The Sun Valley-Ketchum Chamber & Visitors Bureau is trying to gauge regional support for four state-level legislative concepts that have increasingly been billed as possible solutions to problems in Blaine and other Idaho counties.
The chamber this month sent surveys to all of its 580 members asking if they support any or all of the tax- and fee-related proposals.
At issue are four legislative initiatives that have come to the forefront of numerous discussions among local leaders and the region's three state representatives, Sen. Clint Stennett, D-Ketchum, Rep. Wendy Jaquet, D-Ketchum, and Rep. Donna Pence, D-Gooding. The concepts, some of which could be considered in future sessions of the Idaho Legislature, are:
· A real estate sales price disclosure.
· A county local-option real estate transfer tax.
· A county local option retail sales tax.
· Expanded development impact fees.
"These are things that have been on our radar screen for quite some time," said Carol Waller, executive director of the chamber. "It's been in our strategic plan for about three years, how we can help move these issues along. But we have a policy that we survey our members and gauge support before we take any position."
Indeed, the four issues have been gaining steam in Blaine County. Jaquet said the survey will help her and other elected leaders determine how hard they might push for some of the reforms.
At this point, none of the proposals has gained serious momentum among the Legislature's majority. Despite that, Waller said, the timing is right to start discussing the issues.
"We want to start a public dialogue now, even if the Legislature does not get behind them right away," she said.
All of the proposals could potentially have significant impacts on Blaine County and its residents.
A real estate sales price disclosure law would essentially require parties to real estate sales to disclose the final sales price to the county, which could presumably then use the figures to better assess property values. Idaho is one of only three states in the country to not require a real estate sales price disclosure. Some believe the state's lack of such a law leads to inequalities in property taxes paid by property owners.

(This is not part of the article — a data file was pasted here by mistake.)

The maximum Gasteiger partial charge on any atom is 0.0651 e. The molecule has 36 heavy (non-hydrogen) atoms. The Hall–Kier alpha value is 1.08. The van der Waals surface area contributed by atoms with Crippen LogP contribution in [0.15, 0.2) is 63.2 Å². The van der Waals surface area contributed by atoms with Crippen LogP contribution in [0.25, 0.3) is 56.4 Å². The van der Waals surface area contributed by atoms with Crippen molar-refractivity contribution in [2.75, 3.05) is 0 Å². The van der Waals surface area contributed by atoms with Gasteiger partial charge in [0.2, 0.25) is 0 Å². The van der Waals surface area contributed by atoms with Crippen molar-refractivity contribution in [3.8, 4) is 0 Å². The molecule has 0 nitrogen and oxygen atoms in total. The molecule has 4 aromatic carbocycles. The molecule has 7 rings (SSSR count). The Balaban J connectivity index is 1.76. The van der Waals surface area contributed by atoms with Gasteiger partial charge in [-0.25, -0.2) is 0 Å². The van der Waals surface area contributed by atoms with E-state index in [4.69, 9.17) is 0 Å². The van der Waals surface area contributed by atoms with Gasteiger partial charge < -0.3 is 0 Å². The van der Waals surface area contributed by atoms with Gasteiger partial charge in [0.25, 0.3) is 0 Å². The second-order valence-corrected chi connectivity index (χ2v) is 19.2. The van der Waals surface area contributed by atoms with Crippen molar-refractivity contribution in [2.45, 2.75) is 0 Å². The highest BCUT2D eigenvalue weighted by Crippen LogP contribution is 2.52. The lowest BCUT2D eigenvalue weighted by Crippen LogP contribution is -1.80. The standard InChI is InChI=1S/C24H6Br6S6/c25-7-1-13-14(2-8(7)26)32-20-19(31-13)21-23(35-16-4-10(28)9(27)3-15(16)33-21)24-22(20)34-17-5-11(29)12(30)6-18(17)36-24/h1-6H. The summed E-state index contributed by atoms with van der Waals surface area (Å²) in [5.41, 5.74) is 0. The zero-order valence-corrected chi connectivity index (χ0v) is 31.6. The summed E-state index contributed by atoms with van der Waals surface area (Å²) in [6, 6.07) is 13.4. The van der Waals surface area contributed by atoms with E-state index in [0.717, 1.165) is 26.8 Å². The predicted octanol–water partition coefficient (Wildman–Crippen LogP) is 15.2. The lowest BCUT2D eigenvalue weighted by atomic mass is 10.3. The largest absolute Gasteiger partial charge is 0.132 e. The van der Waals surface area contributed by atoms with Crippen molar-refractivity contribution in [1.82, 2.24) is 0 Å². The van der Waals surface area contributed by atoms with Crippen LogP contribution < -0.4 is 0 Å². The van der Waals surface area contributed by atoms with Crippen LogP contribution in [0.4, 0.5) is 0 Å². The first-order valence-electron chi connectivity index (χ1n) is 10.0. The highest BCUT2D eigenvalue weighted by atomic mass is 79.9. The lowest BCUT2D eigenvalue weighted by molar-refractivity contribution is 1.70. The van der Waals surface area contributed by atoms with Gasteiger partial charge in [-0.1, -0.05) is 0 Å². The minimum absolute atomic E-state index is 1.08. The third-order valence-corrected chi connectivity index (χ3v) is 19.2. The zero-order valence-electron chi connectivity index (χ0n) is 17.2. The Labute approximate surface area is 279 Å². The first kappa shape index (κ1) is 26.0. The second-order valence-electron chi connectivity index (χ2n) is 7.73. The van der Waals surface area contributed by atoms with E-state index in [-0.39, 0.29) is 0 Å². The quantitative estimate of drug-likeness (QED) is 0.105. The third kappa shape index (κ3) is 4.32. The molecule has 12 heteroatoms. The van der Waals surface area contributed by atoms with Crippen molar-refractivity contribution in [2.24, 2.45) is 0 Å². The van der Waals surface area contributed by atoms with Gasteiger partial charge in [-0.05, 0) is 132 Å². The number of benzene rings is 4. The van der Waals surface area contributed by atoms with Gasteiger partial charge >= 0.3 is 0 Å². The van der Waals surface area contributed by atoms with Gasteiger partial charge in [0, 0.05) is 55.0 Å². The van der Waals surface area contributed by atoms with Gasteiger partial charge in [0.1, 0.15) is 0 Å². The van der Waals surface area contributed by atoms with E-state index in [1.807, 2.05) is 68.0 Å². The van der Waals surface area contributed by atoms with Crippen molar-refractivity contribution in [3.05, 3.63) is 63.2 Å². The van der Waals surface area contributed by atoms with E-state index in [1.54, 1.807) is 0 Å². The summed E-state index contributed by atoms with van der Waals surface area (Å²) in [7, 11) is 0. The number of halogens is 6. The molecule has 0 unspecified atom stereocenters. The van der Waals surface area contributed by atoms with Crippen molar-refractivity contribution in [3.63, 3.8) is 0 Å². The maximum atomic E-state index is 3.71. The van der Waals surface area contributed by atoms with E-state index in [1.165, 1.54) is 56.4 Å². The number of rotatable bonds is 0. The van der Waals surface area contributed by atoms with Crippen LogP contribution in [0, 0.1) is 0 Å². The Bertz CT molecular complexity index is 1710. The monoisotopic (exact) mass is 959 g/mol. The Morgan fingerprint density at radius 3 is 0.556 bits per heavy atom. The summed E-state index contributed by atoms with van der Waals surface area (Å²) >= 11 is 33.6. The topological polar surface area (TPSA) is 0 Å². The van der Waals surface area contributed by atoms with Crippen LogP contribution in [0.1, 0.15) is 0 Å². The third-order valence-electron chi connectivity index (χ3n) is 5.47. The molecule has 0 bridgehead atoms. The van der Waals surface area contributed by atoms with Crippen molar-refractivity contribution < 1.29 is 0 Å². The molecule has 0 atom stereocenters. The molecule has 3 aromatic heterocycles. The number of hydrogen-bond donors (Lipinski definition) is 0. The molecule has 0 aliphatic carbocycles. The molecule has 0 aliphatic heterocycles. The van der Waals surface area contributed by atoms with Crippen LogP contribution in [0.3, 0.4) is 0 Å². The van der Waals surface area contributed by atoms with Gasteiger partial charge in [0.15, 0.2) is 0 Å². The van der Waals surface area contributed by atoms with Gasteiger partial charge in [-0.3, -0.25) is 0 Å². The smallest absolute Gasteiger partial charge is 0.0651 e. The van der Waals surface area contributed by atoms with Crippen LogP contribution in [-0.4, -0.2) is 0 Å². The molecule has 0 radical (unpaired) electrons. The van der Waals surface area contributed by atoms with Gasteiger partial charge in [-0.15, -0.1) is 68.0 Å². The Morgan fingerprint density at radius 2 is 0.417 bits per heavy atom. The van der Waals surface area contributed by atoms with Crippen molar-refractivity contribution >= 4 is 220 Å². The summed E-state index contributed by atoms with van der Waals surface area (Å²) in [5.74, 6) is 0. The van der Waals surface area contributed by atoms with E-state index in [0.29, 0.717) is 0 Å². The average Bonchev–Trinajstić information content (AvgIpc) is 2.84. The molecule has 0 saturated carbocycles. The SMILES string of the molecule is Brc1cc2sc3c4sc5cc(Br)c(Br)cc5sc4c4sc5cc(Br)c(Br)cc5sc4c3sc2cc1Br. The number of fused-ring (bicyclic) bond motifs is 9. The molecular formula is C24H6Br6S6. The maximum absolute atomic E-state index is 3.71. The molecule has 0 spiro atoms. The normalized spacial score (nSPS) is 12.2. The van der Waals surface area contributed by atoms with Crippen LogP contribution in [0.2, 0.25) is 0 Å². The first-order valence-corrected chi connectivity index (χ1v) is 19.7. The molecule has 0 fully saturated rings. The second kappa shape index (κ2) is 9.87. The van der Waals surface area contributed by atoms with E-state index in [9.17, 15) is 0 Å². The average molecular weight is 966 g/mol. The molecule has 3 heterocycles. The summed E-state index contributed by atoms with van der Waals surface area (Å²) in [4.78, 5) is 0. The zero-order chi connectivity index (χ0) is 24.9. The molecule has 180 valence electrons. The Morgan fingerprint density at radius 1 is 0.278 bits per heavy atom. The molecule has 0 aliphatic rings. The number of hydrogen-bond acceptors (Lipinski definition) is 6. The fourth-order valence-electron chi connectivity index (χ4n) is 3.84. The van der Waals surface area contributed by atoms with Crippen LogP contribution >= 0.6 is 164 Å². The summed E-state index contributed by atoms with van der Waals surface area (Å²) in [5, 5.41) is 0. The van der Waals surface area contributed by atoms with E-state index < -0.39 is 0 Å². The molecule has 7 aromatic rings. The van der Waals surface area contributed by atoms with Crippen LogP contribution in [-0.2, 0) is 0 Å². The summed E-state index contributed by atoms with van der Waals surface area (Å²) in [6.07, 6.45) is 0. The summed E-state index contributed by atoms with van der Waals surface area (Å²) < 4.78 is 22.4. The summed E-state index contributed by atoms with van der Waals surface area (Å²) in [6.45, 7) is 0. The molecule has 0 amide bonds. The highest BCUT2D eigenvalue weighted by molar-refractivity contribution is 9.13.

A county local-option real estate transfer tax, used by 37 of the 50 states, is considered a way for Blaine County to raise funds for specific high-priority projects. The concept calls for allowing counties to implement a voter-approved tax on real estate sales to pay for things such as community housing, transportation projects or land acquisition. The tax could be structured in a variety of ways to target certain types of sales. The chamber has estimated that a 1 percent transfer tax on Blaine County real estate sales over $1 million in 2004 would have raised about $4 million.
A county local option retail sales tax, used by 32 states, would allow counties—with voter approval—to apply an as-yet-undetermined sales tax on retail items, in addition to the existing city local option taxes and the state sales tax. It could be used for projects that would benefit the entire county, such as transportation projects or workforce housing.
A new law allowing expanded development impact fees would essentially allow local governments to collect impact fees on new developments for things such as affordable housing and public transportation projects. Currently, state law limits collection of development impact fees to offset the impacts of new development on fire departments, police departments, parks and recreation.
The survey will come to a close on Friday, Dec. 16, at which time the results will be compiled.